Going shampoo free may be beneficial for your hair but if you are a big fan of oils* or silicones then you may be doing more harm than good
So a lot of us ladies are opting to dismiss the shampoos because of those nasty sulphates they contain that dry our tresses out. By dismissing the shampoo and relying on washing your hair with conditioner only, you should benefit greatly by having hair that doesn’t dry out after a wash and hair needing less moisture retention products.
However, black hair tends to be quite porous and loses moisture quickly so we use either oil or a silicone based product to ‘seal’ the moisture in. This in itself is an excellent practice that will help you retain growth but it can be taken too far.
An interesting analogy; you have just used a pan to deep fry some food and now you are ready to wash it. If you just rinsed the pan with plain old water, the pan will remain shiny and coated with oil and the dirt will remain. Even if you rubbed the pan down with scourers, you will succeed in removing some of the oil and dirt but a shiny surface will still be left on the pan.
It’s the same with your hair, you add oil to seal in moisture but after a couple of days dirt and dust particles from the atmosphere have attached themselves to your strands where they now get a slightly oily coating! A spray of water will not dislodge much dirt; the water will simply roll off the dirt as water rolls off oil.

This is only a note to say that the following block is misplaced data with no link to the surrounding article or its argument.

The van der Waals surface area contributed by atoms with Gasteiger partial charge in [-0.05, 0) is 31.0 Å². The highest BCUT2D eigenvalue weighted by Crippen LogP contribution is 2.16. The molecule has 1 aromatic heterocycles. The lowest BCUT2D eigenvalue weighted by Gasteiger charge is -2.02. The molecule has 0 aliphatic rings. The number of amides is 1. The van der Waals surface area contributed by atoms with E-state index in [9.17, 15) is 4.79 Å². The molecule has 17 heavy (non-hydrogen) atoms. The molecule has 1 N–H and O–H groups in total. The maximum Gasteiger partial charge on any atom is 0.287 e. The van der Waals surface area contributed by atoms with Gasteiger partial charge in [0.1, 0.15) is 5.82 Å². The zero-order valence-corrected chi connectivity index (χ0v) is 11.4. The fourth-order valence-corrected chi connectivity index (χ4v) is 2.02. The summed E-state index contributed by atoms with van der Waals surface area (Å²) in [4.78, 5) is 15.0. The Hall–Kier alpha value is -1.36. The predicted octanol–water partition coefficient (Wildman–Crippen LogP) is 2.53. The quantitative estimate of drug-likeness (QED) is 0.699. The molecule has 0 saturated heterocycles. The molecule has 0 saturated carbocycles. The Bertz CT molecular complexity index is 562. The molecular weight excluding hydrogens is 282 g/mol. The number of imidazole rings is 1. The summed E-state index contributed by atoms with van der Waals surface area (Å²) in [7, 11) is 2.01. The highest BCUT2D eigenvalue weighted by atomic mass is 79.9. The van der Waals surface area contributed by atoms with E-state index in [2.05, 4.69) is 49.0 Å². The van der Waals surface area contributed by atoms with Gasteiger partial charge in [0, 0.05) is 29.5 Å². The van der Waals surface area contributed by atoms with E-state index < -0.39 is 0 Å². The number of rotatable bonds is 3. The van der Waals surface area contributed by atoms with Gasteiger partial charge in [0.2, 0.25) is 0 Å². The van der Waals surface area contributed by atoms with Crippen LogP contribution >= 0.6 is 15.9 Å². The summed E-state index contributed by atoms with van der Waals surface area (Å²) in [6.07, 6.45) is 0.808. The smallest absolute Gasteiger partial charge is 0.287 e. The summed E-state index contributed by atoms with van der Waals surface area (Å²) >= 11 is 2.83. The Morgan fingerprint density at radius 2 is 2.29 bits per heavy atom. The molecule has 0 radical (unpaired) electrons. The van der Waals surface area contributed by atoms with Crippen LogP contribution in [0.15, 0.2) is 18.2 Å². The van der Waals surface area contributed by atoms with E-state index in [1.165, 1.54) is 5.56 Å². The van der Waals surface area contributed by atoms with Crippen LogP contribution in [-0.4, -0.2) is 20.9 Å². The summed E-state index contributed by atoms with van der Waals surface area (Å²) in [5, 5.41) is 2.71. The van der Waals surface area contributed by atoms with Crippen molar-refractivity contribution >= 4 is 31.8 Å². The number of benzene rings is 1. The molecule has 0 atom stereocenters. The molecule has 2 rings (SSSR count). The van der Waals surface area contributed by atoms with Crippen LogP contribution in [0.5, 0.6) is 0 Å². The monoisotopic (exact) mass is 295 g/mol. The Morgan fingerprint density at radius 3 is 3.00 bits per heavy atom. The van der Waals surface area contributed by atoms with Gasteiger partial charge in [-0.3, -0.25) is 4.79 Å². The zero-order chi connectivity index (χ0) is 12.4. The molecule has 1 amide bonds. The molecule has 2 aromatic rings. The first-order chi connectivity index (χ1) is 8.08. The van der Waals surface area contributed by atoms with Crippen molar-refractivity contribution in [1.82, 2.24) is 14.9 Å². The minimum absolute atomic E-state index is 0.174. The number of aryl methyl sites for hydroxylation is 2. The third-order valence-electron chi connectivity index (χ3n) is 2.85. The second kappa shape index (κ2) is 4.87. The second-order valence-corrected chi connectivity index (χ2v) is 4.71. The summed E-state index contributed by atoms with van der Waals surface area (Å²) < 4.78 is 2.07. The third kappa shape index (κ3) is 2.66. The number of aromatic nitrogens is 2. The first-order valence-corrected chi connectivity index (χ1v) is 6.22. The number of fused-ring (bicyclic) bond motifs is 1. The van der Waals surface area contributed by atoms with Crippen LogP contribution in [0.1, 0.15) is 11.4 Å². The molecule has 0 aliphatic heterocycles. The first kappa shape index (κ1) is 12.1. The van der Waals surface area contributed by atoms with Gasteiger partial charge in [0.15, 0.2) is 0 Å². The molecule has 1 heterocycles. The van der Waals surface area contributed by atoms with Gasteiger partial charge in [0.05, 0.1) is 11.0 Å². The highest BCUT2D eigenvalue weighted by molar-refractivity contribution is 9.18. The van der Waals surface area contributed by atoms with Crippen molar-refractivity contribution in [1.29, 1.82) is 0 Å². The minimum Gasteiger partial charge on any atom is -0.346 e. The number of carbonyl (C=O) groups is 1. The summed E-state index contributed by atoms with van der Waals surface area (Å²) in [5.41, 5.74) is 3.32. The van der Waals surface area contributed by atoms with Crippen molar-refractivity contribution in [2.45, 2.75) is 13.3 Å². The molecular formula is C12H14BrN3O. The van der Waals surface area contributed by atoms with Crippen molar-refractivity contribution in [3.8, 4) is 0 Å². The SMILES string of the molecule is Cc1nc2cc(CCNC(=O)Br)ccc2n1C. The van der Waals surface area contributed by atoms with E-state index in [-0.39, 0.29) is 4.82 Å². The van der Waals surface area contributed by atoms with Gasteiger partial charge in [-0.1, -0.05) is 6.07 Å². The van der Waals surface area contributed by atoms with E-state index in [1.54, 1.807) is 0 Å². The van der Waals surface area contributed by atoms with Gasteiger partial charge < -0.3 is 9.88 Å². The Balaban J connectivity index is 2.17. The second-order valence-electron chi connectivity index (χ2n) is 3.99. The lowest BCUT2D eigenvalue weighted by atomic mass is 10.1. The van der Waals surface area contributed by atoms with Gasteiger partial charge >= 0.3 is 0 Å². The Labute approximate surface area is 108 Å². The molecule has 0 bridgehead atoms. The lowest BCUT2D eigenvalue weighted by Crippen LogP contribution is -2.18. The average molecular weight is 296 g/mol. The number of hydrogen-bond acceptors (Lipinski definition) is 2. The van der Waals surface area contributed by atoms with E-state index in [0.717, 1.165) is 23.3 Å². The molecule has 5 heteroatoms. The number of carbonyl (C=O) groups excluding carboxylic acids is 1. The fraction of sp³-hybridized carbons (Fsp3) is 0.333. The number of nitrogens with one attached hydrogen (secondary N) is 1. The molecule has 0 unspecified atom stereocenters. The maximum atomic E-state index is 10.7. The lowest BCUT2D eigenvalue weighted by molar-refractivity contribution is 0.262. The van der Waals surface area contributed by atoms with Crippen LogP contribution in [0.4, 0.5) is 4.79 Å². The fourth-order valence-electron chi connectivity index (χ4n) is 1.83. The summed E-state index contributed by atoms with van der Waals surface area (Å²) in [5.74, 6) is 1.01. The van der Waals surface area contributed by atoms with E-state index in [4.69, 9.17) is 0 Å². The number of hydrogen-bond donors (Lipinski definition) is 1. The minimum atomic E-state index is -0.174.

Many conditioners use either a silicone or an oil as one of their ingredients so what happens when you co-wash previously conditioned hair is you add another coat of oil or silicones to it. This is not necessarily a bad thing. As black hair is porous, there are still gaps for moisture to get through and keep the hair supple but by repeatedly co-washing and sealing, oil and silicone particles which are larger than your pores will begin decreasing the spaces that moisture can penetrate the hair. This is also known as product build up.
To remove oil build up you must either clean your hair with soap or shampoo or a natural ‘dry shampoo’ like cornstarch.
Soap does not dissolve oil but works by ‘enticing’ oil particles into the water. Soap molecules are long and stringy just like oil molecules. They have two distinct ends. The head of the soap molecule string loves water and will attach to other water molecules. Its tail however will search out and attach to oil molecules. So you have an interesting situation with a soap molecule is attached to both oil and water making it easy to flush away.
Shampoo on the other hand contains a soap-free detergent that reduces the surface tension of the water, allowing it to move into the small crevices in the scalp and hair shaft. The detergent also breaks the oil up into tiny droplets that can be easily washed away.
Cornstarch when sprinkled over your hair and combed through will simply absorb excess oil which can then be washed away with water.
Depending on the type of silicone, a shampoo may be required to remove it. Cyclomethicone will evaporate from your hair like water but dimethicone will need to be shampooed off to prevent build up. Any shampoo should get rid of silicones but a non moisturizing shampoo i.e. a clarifying one will do a better job!
Originally posted 2010-03-19 01:51:32.